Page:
Video Games and the Psychological Health of the Consumer
Video games have been around for decades. Originally created and marketed as educational aids, video games are now a major part of many people’s lives. We play video games because we want to be entertained, we play video games because we want to compete with other people, we play video games because we enjoy the overall experience. The question remains, why do we love playing video games?
A new study published in the Journal of the American Medical Association showing evidence that playing video games is correlated with poor psychological functioning among elementary school children. Specifically, researchers measured how often parents reported that their child spent time playing video games. After accounting for demographic factors, the researchers determined that families who were most likely to report video game addiction had poorer psychological health than families that did not report spending time gaming.
This study is important because it illustrates the potential negative impact that a person’s gaming habits can have on his or her psychological health. Although it is unclear whether these findings generalize to other game genres or only to game genres associated with crime and violence, it does illustrate the serious dangers of spending excessive time playing certain types of video games. It is especially troubling that so many children do not take the time to develop healthy game genre preferences or to focus on game genres other than the ones typically marketed towards their interests.
One can only imagine the adverse effects that playing too much video games could have on children. Perhaps children would be less likely to engage in physical activity after playing video games for extended periods of time. Perhaps they would spend more time sitting in front of the television, instead of participating in more real world activities. One thing is clear: if you play too much, you might as well enjoy it.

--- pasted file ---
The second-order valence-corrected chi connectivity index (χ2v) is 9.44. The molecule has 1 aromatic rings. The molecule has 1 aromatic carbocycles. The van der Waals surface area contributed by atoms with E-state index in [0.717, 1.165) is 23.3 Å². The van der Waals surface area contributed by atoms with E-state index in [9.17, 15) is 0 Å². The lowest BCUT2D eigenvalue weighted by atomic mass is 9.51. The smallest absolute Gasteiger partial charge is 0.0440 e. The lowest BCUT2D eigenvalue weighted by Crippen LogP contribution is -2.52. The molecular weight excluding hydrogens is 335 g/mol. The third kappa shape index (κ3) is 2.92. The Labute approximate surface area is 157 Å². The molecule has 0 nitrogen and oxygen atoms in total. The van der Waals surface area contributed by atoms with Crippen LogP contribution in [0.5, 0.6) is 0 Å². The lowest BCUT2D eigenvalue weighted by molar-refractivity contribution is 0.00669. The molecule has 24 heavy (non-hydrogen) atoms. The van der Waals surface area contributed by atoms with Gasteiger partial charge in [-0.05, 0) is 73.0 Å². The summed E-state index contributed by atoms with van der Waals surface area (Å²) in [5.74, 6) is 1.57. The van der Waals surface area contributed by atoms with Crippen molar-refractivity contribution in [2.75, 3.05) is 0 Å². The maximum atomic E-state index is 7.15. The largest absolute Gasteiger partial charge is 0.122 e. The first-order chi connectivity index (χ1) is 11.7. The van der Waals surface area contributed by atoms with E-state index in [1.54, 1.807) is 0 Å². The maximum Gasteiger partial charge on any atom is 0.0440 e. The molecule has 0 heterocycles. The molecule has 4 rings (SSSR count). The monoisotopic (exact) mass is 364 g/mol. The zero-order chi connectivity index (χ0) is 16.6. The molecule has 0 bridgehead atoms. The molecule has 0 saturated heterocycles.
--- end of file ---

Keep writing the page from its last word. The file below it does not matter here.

In recent years, there has been a trend toward switching to more diverse game genres. The rise of PC gaming, mobile phone game development, and the resurgence of console game development shows that video games are no longer being targeted at a single audience, but at multiple audiences. By creating multiple genres of video games, a company allows its consumers to have a greater variety of games to choose from, increasing the likelihood that their customers will find something that appeals to them.
If there is one common thread evident in all of this research, it is the need to reduce problematic video game use. By removing the element of compulsion that drives people to constantly play, companies can increase the amount of healthy social relationships that people can participate in, increasing their overall sense of well-being. By removing the elements of physical violence and realistic expectations surrounding real people, virtual worlds create an opportunity for people to live more fulfilling lives. By providing a platform for free expression, they also allow us to have a more positive view of the world around us.